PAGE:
Kropotkin, P. . The Great French Revolution, 1789-1793 (N. F. Dryhurst, Trans.) New York: Vanguard Printings. (Original work published 1909) Chapter XIII THE CONSEQUENCES OF JULY 14 AT VERSAILLES fĂȘte at Versaille-State of Court-Conduct of people- Middle classes-King visits Paris-His plans of armed resistance come to nothing-Insurrection in Paris spread-Emigration of nobles-Founlon and others put to death WHEN a revolution has once begun, each event in it not merely sums up the events hitherto accomplished; it also contains the chief elements of what is to come; so that the contemporaries of the French Revolution, if they could only have freed themselves from the momentary impressions, and separated the essential from the accidental, might have been able, on the morrow of July 14, to foresee whither events as a whole were thenceforth trending. But even on the evening of the 13th, the Cou...


Mr. Mencken gives the impression of an able mind so harried and irritated by the philistinism of American life that it has not been able to attain its full power. These more carefully worked-over critical essays are, on the whole, less interesting and provocative than the irresponsible comment he gives us in his magazine. How is it that so robust a hater of uplift and puritanism becomes so fanatical a crusader himself? One is forced to call Mr. Mencken a moralist, for with him appraisement has constantly to stop while he tilts against philistine critics and outrageous puritans. In order to show how good a writer is, he must first show how deplorably fatuous, malicious or ignorant are all those who dislike him. Such a proof is undoubtedly th... (From : fair-use.org.)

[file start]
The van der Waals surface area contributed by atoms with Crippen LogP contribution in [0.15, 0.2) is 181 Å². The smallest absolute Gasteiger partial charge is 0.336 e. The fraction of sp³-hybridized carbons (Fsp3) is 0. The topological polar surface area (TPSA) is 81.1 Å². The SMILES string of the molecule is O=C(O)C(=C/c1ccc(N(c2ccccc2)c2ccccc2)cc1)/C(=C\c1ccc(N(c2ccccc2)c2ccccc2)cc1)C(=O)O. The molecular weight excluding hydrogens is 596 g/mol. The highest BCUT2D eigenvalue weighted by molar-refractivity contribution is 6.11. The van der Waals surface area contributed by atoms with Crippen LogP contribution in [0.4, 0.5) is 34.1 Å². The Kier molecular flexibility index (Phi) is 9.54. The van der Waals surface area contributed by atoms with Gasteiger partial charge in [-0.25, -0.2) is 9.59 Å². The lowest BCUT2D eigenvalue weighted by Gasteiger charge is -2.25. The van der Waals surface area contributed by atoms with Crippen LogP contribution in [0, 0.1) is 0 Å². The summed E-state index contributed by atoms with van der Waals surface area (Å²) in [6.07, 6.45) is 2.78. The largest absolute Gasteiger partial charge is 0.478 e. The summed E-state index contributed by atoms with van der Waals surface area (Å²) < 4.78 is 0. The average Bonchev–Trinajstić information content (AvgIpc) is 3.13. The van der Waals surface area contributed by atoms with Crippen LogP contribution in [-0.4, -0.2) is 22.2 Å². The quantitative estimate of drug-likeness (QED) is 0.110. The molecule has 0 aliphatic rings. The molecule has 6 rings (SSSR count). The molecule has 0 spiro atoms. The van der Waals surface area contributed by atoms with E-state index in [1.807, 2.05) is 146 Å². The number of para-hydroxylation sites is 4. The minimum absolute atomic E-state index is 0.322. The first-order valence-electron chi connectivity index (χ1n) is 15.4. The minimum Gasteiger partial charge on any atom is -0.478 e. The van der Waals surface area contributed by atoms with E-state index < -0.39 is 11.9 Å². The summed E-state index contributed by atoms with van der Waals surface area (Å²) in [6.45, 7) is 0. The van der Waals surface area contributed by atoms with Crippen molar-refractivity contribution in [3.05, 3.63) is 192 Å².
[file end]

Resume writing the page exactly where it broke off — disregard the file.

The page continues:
SPEAKING of Puritanism in relation to American art, Mr. Gutzon Borglum said: "Puritanism has made us self-centered and hypocritical for so long, that sincerity and reverence for what is natural in our impulses have been fairly bred out of us, with the result that there can be neither truth nor individualality in our art." Mr. Borglum might have added that Puritanism has made life itself impossible. More than art, more than estheticism, life represents beauty in a thousand variations; it is indeed, a gigantic panorama of eternal change. Puritanism, on the other hand, rests on a fixed and immovable conception of life; it is based on the Calvinistic idea that life is a curse, imposed upon man by the wrath of God. In order to redeem himself man... (From : Anarchy Archives.)